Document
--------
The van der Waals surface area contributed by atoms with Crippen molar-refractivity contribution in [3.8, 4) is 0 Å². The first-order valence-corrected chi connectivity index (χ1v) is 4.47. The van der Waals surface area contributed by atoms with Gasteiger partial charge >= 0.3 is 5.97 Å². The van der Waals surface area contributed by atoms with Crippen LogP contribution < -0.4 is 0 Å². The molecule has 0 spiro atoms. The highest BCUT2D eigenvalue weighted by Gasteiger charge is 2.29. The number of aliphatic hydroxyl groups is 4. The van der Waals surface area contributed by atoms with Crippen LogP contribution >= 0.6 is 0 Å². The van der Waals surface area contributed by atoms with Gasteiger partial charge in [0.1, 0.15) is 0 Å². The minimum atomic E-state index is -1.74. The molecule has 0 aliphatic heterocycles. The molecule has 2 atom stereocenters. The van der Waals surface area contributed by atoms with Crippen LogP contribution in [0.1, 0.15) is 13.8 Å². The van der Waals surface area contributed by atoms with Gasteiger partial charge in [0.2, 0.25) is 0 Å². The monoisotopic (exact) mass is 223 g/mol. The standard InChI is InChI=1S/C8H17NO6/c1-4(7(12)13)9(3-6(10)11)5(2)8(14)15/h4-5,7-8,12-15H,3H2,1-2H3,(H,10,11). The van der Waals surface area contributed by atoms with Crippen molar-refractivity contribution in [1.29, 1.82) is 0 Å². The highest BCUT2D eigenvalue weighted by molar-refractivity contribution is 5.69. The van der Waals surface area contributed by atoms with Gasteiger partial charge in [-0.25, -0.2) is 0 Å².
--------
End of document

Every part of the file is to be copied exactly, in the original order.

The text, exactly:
The van der Waals surface area contributed by atoms with Crippen molar-refractivity contribution in [3.8, 4) is 0 Å². The first-order valence-corrected chi connectivity index (χ1v) is 4.47. The van der Waals surface area contributed by atoms with Gasteiger partial charge >= 0.3 is 5.97 Å². The van der Waals surface area contributed by atoms with Crippen LogP contribution < -0.4 is 0 Å². The molecule has 0 spiro atoms. The highest BCUT2D eigenvalue weighted by Gasteiger charge is 2.29. The number of aliphatic hydroxyl groups is 4. The van der Waals surface area contributed by atoms with Crippen LogP contribution >= 0.6 is 0 Å². The van der Waals surface area contributed by atoms with Gasteiger partial charge in [0.1, 0.15) is 0 Å². The minimum atomic E-state index is -1.74. The molecule has 0 aliphatic heterocycles. The molecule has 2 atom stereocenters. The van der Waals surface area contributed by atoms with Crippen LogP contribution in [0.1, 0.15) is 13.8 Å². The van der Waals surface area contributed by atoms with Gasteiger partial charge in [0.2, 0.25) is 0 Å². The monoisotopic (exact) mass is 223 g/mol. The standard InChI is InChI=1S/C8H17NO6/c1-4(7(12)13)9(3-6(10)11)5(2)8(14)15/h4-5,7-8,12-15H,3H2,1-2H3,(H,10,11). The van der Waals surface area contributed by atoms with Crippen molar-refractivity contribution in [1.29, 1.82) is 0 Å². The highest BCUT2D eigenvalue weighted by molar-refractivity contribution is 5.69. The van der Waals surface area contributed by atoms with Gasteiger partial charge in [-0.25, -0.2) is 0 Å².